What are the FDA-approved rapid HIV tests?

Updated: Feb 04, 2019
  • Author: Jacob D Isserman, MD; Chief Editor: Steven C Dronen, MD, FAAEM  more...
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Answer

Answer

The US Food and Drug Administration (FDA) has approved a number of Clinical Laboratory Improvement Amendment (CLIA)–waived rapid HIV tests (see Table 1). [11] These tests assess for HIV antibodies with an enzyme-linked immunosorbent assay (ELISA). Sensitivity and specificity are greater than 99%. Results are reported as reactive or nonreactive.

The FDA-approved kits have been shown to perform similarly, [12] with the exception of the Determine HIV test, which is a fourth-generation test that also detects p24 antigen, increasing the ability to detect very early infection. [13]

Table 1. FDA-Approved CLIA-Waived Rapid HIV Tests (Open Table in a new window)

Test Name

Specimen Needed

Turnaround Time (minutes)

Median Days from Infection to Detection**

OraQuick Advance

Oral swab or blood (fingerstick or venipuncture)

20

34

Uni-Gold Recombigen

Whole blood

(fingerstick or venipuncture)

10

32

Chembio Sure Check

Whole blood

(fingerstick or venipuncture)

15

30

INSTI HIV

Fingerstick whole blood

< 2

24

Determine HIV

Whole blood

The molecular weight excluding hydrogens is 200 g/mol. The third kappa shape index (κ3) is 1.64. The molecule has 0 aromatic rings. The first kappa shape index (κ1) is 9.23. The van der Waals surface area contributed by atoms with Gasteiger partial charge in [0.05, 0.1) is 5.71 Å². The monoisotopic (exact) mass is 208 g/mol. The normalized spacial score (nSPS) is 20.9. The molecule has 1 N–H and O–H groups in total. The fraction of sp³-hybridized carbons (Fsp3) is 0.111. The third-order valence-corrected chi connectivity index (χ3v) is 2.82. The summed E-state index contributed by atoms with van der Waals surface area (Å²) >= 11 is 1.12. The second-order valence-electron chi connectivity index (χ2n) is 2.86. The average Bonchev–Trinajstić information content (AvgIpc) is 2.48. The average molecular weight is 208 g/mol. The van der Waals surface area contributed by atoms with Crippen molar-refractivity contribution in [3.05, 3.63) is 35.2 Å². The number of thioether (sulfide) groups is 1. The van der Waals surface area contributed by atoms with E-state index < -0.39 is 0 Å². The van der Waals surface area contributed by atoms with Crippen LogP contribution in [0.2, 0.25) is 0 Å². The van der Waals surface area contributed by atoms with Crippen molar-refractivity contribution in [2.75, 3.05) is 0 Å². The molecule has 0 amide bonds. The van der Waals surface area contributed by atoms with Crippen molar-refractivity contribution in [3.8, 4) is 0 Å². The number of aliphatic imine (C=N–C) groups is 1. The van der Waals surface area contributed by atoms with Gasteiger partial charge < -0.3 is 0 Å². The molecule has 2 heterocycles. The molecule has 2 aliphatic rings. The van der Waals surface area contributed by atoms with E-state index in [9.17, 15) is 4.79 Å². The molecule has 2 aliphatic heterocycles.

(fingerstick or venipuncture)

20

17

Chembio DPP

Fingerstick whole blood

15

28

Clearview Stat Pak Fingerstick or venous whole blood 15 ***

*CLIA (Clinical Laboratory Improvement Amendment) "waived" means testing does not have to be done by certified laboratory staff.

** Median days to detect infection is based on the estimated days from first infection that the test first detects the HIV infection, which includes the approximately 10-day period from initial infection to detection of HIV-1 RNA. [13]

***No data, as Clearview Stat Pak was not included in the referenced study.

Note: If the rapid test is reactive, confirm the result with Western blot or immunofluorescent assay (IFA). Western blot results are reported as positive, negative, or indeterminate. Indeterminate tests result from nonspecific reactions of HIV-negative sera with some HIV proteins. If the result is indeterminate, repeat the ELISA test in 1 month.

Nonreactive tests in patients with a strong likelihood of acute HIV infection should be followed up with a virologic test such as HIV RNA assay (viral load). Viral load is very high (>100,000 copies/mL) in acute HIV infection. If virologic test is positive, repeat antibody testing in 3 months after seroconversion.

False-positive and false-negative tests do occur with rapid testing. Positive predictive value is lower in populations with low HIV prevalence, so there will be relatively more false-positive tests in these groups with very low HIV risk factors.


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